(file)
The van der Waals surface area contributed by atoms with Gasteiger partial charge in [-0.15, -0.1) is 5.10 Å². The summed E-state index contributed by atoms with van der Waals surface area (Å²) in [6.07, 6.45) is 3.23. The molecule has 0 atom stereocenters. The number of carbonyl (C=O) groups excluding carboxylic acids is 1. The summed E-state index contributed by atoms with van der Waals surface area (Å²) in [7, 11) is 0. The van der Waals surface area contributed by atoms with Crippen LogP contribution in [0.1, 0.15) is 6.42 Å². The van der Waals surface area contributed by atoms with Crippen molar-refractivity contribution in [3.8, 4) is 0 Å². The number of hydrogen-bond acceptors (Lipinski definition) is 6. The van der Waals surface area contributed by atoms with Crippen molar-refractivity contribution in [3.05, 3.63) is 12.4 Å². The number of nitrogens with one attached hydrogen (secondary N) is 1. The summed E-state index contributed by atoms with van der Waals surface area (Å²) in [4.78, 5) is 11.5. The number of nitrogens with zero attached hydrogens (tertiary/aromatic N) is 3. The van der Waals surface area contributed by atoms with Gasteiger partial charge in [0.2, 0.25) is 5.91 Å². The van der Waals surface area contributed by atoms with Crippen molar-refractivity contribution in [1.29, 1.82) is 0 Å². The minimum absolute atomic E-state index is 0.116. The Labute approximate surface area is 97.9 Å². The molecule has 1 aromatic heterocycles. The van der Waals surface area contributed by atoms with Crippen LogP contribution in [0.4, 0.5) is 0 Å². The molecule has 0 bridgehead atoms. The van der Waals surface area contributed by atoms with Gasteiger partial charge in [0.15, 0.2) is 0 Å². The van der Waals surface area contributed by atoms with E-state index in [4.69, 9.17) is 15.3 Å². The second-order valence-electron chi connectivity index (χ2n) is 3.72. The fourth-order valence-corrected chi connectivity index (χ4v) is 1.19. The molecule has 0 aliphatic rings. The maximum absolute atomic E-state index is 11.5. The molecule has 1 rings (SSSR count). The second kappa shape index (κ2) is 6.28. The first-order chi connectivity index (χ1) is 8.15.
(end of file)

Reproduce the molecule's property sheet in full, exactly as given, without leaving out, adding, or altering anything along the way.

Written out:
The van der Waals surface area contributed by atoms with Gasteiger partial charge in [-0.15, -0.1) is 5.10 Å². The summed E-state index contributed by atoms with van der Waals surface area (Å²) in [6.07, 6.45) is 3.23. The molecule has 0 atom stereocenters. The number of carbonyl (C=O) groups excluding carboxylic acids is 1. The summed E-state index contributed by atoms with van der Waals surface area (Å²) in [7, 11) is 0. The van der Waals surface area contributed by atoms with Crippen LogP contribution in [0.1, 0.15) is 6.42 Å². The van der Waals surface area contributed by atoms with Crippen molar-refractivity contribution in [3.8, 4) is 0 Å². The number of hydrogen-bond acceptors (Lipinski definition) is 6. The van der Waals surface area contributed by atoms with Crippen molar-refractivity contribution in [3.05, 3.63) is 12.4 Å². The number of nitrogens with one attached hydrogen (secondary N) is 1. The summed E-state index contributed by atoms with van der Waals surface area (Å²) in [4.78, 5) is 11.5. The number of nitrogens with zero attached hydrogens (tertiary/aromatic N) is 3. The van der Waals surface area contributed by atoms with Gasteiger partial charge in [0.2, 0.25) is 5.91 Å². The van der Waals surface area contributed by atoms with Crippen molar-refractivity contribution in [1.29, 1.82) is 0 Å². The minimum absolute atomic E-state index is 0.116. The Labute approximate surface area is 97.9 Å². The molecule has 1 aromatic heterocycles. The van der Waals surface area contributed by atoms with Crippen LogP contribution in [0.4, 0.5) is 0 Å². The molecule has 0 bridgehead atoms. The van der Waals surface area contributed by atoms with Gasteiger partial charge in [0.15, 0.2) is 0 Å². The van der Waals surface area contributed by atoms with E-state index in [4.69, 9.17) is 15.3 Å². The second-order valence-electron chi connectivity index (χ2n) is 3.72. The fourth-order valence-corrected chi connectivity index (χ4v) is 1.19. The molecule has 0 aliphatic rings. The maximum absolute atomic E-state index is 11.5. The molecule has 1 rings (SSSR count). The second kappa shape index (κ2) is 6.28. The first-order chi connectivity index (χ1) is 8.15.